That was the first time I recognised self confidence in action. I knew it was something I wanted. It took me another ten years before I could claim it for myself.

When did you claim yours?

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3 comments on “Foxy

  1. Ayd, your post reminds me of when our daughter, Catriona aka Cat, started her long journey home from her gap year in Australia. So I will share another travel tale that involves high emotion and self confidence.

    Let’s put this in perspective, here we have a young 19 year old, who travelling alone for the first time. She has checked in and customs is ahead; preparing herself for security checks when the customs officer says,

    “We need to take you to immigration”…and this is where the story really begins…

    Cat knew that her working visa had expired. However, she had been in touch with the immigration authorities by phone on several occasions to get the facts explained to her; you see she planned to go back to Oz, so she obviously needs to get it right. The dilemma? immigration’s interpretation was very different to Cat’s understanding… and as they began to read her, ‘Her Rights’ prior to escorting her to the interview room she was in a state of shock! Especially when they told her she was entitled to a lawyer…mentioned a delay of about and week…. she was beginning to panic thinking…’all I just want to go home!’ ‘Do you have anything to declare?’ the officer asked.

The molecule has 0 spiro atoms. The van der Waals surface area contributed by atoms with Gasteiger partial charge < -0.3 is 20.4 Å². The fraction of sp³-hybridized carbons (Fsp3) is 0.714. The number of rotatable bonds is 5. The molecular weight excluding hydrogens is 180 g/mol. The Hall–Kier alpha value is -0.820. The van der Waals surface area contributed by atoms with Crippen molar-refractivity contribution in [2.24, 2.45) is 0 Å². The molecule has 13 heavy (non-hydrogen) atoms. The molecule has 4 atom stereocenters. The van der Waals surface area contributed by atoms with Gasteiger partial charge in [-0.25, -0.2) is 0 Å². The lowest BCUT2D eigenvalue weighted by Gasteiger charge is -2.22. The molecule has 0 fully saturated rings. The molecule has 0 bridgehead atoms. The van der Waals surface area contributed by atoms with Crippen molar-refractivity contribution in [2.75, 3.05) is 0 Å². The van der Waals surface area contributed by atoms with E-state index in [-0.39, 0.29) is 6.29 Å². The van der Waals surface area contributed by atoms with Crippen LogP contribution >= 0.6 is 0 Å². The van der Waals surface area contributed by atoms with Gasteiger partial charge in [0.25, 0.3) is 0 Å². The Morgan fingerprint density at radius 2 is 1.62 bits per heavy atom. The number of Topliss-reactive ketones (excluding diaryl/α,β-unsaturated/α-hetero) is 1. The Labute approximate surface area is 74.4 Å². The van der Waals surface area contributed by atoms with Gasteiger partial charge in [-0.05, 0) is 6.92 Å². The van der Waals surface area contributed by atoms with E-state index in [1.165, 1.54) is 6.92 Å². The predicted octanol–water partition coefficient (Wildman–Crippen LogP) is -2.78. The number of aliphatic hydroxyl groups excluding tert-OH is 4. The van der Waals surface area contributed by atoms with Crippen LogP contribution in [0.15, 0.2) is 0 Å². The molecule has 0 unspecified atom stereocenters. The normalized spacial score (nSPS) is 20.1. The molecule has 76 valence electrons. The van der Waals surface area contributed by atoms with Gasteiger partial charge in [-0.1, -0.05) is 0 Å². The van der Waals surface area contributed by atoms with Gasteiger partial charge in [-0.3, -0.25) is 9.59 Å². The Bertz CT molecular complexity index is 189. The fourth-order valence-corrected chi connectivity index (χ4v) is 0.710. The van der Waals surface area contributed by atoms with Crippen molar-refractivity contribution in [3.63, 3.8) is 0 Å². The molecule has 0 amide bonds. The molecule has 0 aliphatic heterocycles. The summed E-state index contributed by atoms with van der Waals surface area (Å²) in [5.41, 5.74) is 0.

Cat burst into tears, as she thought ‘Oh my goodness at anytime they are going to do a full body search and get out the latex gloves!’ This extensive interview lasted over an hour, whilst immigration ran all sorts of checks on her… from the British Embassy to her Australian employers… and all the time she was thinking… ‘I am not a criminal, I just want to go home…’

    She regained her confidence and started to defend her situation. They told her that had she stayed just another 72 hours then she would have had a 3 year ban against her entering Australia! You see, no-one had mentioned that she would need a bridging visa… She burst into tears again! This was turning into a nightmare and little did she know the flight had been delayed and because of her 300 travellers were waiting for her to board! As she got on the flight, the cabin crew welcomed her; in an attempt to cheer her they announce over the public address system that the passenger sitting in row 3D is the only UK resident on the plane and had been held at customs for over an hour due to ‘Aussie Rules’… the passengers gave her a round of applause!